Effective childcare and early childhood education opportunities are often described as the linchpin of economic progress; They make parents feel comfortable going to work, knowing their children are in a safe and welcoming environment while they are away.
With pandemic-era federal funds drying up and inadequate worker compensation causing employees to leave the industry at unprecedented rates, providers across Washington are expecting lawmakers to help correct what they’ve called a sinking ship.
Jodi Wall, the director of early learning for Educational Service District 112 — which serves school districts in Clark County and southwest Washington — testified before the Washington House Early Learning Committee on Thursday, sharing data showing the barriers she and others face have in early learning, further emphasize vs.
“When children are able to go through our programs, the impact is tremendous,” said Wall, who has worked in early childhood education at ESD 112 for more than 20 years. “But we haven’t opened all our classrooms because we don’t have enough staff. There are children in our community who do not have access to these important services.”
Wall testified with Mamie Barboza, executive director of EPIC, an early childhood education provider in Yakima County and north-central Washington. Each shared the latest data on staff turnover, child anxiety and funding concerns.
A set of metrics ESD 112 uses to assess the needs of young children participating in its program are a set of questions asked of parents about their child’s ability to solve social problems, manage emotions, form relationships with others and much more. Comparing 2022 data to 2019 data, children consistently have lower rates for each of the above skills.
“Bondings are so, so crucial for young children, when they don’t have a consistent caregiver it can be so hard on those relationships and attachments, which are critical to developing strong social and emotional skills,” Wall said.
Both Wall and Barboza said they saw increases in autism and cognitive and language delays, as well as behaviors such as social anxiety, aggression, and an inability to regulate emotions.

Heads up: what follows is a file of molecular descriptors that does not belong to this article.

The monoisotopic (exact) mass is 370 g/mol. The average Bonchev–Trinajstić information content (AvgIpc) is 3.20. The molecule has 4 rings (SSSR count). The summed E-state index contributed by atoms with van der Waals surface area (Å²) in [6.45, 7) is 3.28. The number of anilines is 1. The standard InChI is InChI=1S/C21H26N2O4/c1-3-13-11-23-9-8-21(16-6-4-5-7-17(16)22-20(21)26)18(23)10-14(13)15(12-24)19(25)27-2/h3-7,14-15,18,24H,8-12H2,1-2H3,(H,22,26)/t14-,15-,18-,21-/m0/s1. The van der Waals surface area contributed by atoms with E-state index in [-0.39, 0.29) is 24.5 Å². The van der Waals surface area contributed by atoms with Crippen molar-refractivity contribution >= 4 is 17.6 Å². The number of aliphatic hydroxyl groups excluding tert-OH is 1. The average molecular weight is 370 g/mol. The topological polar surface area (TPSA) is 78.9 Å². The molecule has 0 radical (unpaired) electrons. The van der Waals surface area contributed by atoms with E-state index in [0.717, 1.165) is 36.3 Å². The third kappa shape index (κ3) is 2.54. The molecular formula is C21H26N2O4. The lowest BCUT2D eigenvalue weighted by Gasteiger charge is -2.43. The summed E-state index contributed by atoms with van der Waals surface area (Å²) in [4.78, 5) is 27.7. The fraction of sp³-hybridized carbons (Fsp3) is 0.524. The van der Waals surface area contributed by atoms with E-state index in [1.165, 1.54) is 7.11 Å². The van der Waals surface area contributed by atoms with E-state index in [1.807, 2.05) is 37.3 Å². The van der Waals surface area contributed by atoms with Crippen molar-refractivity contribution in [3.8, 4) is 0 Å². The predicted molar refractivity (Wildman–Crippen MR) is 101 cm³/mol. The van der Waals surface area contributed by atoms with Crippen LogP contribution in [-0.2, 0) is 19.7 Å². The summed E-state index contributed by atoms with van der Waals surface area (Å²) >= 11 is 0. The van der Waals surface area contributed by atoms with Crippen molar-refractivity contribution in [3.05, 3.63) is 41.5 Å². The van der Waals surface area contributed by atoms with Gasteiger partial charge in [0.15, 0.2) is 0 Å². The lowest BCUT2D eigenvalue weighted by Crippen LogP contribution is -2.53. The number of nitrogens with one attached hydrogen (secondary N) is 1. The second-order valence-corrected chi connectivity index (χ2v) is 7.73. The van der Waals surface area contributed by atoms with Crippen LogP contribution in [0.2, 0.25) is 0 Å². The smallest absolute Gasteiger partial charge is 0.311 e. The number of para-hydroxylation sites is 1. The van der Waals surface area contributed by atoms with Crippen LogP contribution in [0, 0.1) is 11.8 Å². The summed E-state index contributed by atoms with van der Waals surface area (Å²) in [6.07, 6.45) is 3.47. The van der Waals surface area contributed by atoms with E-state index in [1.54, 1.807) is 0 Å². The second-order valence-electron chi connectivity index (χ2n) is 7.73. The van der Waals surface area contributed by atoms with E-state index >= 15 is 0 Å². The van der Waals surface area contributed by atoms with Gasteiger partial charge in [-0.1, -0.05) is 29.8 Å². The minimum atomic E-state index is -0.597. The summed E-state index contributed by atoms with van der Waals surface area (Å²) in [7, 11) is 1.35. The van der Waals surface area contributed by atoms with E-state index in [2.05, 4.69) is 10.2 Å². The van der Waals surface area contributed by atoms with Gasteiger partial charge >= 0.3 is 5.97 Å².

If children have problems, so do the employees
ESD 112’s combination of early learning programs serves an estimated 1,200 students in southwest Washington.
Wall reported Thursday that up to 38.5 percent of teaching assistant capacity in its early childhood education and support programs remained vacant, in addition to serious job openings for senior teachers and family support specialists. Another problem, Wall says, is the lack of bilingual support specialists who can provide specialized support to families who don’t speak English.
The reason for this staff turnover? Early education and childcare remain among the most underpaid positions in the country, Wall and Barboza said. As staff dwindles, each educator comes under more pressure—a stress that is inevitably felt by the children.
“We need to reward these educators appropriately,” Wall said. “(Former employees) go to various places including K-12. But, for example, we also lost a really top-notch teacher (Early Childhood Education and Services) to Pizza Hut because they paid the same but the work was just less stressful and tiring.”
In the coming months, Wall and other leaders in Clark County and across the state plan to continue meeting with lawmakers and funders in hopes of securing grants that can provide long-term stability.
The pandemic-era reliance on government stimulus funds has allowed ESD 112 and other agencies to stay afloat, but Wall fears their goal of getting back on track without adequate funding to retain staff and fill classrooms is at a greater disadvantage will be at risk.
“We lost 25 percent of our childcare capacity in southwest Washington during the pandemic, and much of that hasn’t come back,” Wall said. “We didn’t have enough capacity before the pandemic, and we really don’t now.”